The next stanza will refute this preoccupation with the past, the future, death and respectability. It’s possible, if not easy, to read the first stanza as a Nietzschean indictment of the church, but I think that Layton’s indictment is more broad based than that. He is inditing a whole way of thought typified in the indoctrinating and ritualized symbolism of “bread and wine”. Instead, he offers a kind of Dionysian alternative, a full-blooded — not wine — and full fleshed — not bread — vision.

Against this death,
slow, certain:
the body,

rose cheekInstead of bread, he gives you the body. Live in the now. Live in the body. Celebrate the pleasures and joys of the body: sleep, sex, drink, debauchery and sheer physical exuberance. Celebrate the body’s nowness,

this burly sun,
the exhalations
of your breath,
your cheeks
rose and lovely,

Turn your mind away from numbing, souless burdens of the past and future. The stores, offices, clubs and hostels and church are all, even at their best, closed, limited and confining. Go into the burly sun. There is nothing more present and in the now than the awareness of ones exhalations — ones breath. To breathe is to live and the reference to breathe could be an allusion to ‘Atman’. In Hindu philosophy, “the word `Atman` is derived from ‘an’ which means ‘to breathe’, which is ‘the breath of life’. The meaning of the word changed with time and it covered life, soul, self or essential being of the individual.” To be aware of ones breath is to acknowledge the preeminence of life. There is also surely a deliberate pun on Rosé. The “rose” in our cheeks is the true wine — the living blood that courses through our veins.

Instead of bread, partake of the body.  Instead of wine, partake of the blood in the cheek. In short, instead of the respectable, cold confinement of idea and symbolism, choose (against this death) the life of the body.

and the secret
life
of the imagination

Think freely. Live the secret life of your imagination. Why is it secret? The implication is that it’s because it’s not respectable.  The secret life of your imagination will not be “characterized by socially or conventionally acceptable morals”. Live it anyway! — says the poem. (Knowing that Layton read Nietzsche, one can’t help but suspect Nietzsche’s presence.)

imaginations-sun-laurie-gibson

  • The drawing of the sun, above center, is by Laurie Gibson and can be purchased here.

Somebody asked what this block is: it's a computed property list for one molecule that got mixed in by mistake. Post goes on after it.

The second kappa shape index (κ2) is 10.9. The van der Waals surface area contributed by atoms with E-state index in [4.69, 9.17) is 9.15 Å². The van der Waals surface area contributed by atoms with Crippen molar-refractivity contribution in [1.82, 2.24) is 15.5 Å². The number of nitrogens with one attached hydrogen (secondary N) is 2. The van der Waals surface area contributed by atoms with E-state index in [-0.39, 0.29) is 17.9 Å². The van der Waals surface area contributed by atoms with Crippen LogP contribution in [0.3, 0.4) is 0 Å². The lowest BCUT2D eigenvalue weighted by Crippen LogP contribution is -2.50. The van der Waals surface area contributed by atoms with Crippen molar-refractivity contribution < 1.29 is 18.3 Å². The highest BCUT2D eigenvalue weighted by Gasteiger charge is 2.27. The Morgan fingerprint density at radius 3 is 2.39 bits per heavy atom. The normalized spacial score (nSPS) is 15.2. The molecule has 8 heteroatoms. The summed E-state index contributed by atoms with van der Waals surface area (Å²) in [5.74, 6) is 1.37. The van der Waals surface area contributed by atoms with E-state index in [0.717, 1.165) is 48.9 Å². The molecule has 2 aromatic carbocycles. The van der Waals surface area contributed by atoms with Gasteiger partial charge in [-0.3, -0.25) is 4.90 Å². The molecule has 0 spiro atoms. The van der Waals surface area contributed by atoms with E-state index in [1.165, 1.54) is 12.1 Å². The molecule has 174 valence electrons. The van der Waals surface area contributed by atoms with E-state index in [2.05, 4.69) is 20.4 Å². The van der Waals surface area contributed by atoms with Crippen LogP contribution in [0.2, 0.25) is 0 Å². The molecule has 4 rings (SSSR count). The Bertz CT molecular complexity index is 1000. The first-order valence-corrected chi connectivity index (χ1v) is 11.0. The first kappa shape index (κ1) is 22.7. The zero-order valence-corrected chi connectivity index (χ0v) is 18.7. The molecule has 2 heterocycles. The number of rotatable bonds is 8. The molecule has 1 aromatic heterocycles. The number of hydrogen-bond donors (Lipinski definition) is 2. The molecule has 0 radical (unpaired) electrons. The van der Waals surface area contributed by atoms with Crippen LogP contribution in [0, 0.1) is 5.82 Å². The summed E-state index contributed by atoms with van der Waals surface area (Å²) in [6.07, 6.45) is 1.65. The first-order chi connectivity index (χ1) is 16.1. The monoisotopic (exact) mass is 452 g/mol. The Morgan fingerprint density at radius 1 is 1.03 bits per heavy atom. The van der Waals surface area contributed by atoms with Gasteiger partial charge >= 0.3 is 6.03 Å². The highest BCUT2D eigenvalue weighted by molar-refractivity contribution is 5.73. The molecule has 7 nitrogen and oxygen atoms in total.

scheming freedom
from labour
and stone.

The imagination must scheme because the imagination, by definition, will reject the imposition of conventional order and morality. The imagination seeks to create the new and the unconventional. The amoral and  unconventional spirit will reject the conventional morality and Sisyphus_by_von_Stuckorder implied by “labour and stone”. The stone can be understood as the inflexible and implacable order of the church. The mention of labour, in combination with the stone, is possibly an allusion to the myth of Sysiphus — a  rich and appropriate allusion. In other words, the poem is comparing the lifeless preoccupation of the respectable death to the labour of Sysiphus, who will always roll the same stone to the top of the mountain, but will never succeed in keeping it there.

The stone will always roll back to the bottom and Sysiphus will push it, again and again, back to the top. The task is insoluble. Likewise, the Janus-like preoccupation with a respectable death is insoluble. The mystery of death will never be solved. The only solution is to free oneself from any Sisyphean preoccupation with death and live freely in the now, in the rosy and lovely cheek, the exhaled breath, the burly sun, and the body. Leave behind the dessicated symbolism of bread and wine. Free your imagination.

The poem may be understood as contrasting (and preferring) the amoral, anarchic and joyful now of the body against the slow and certain death of a soulless conventionality  confined by tradition and fear — what he calls “this death” and a “respectable death”.

August 10 2013 • up in Vermont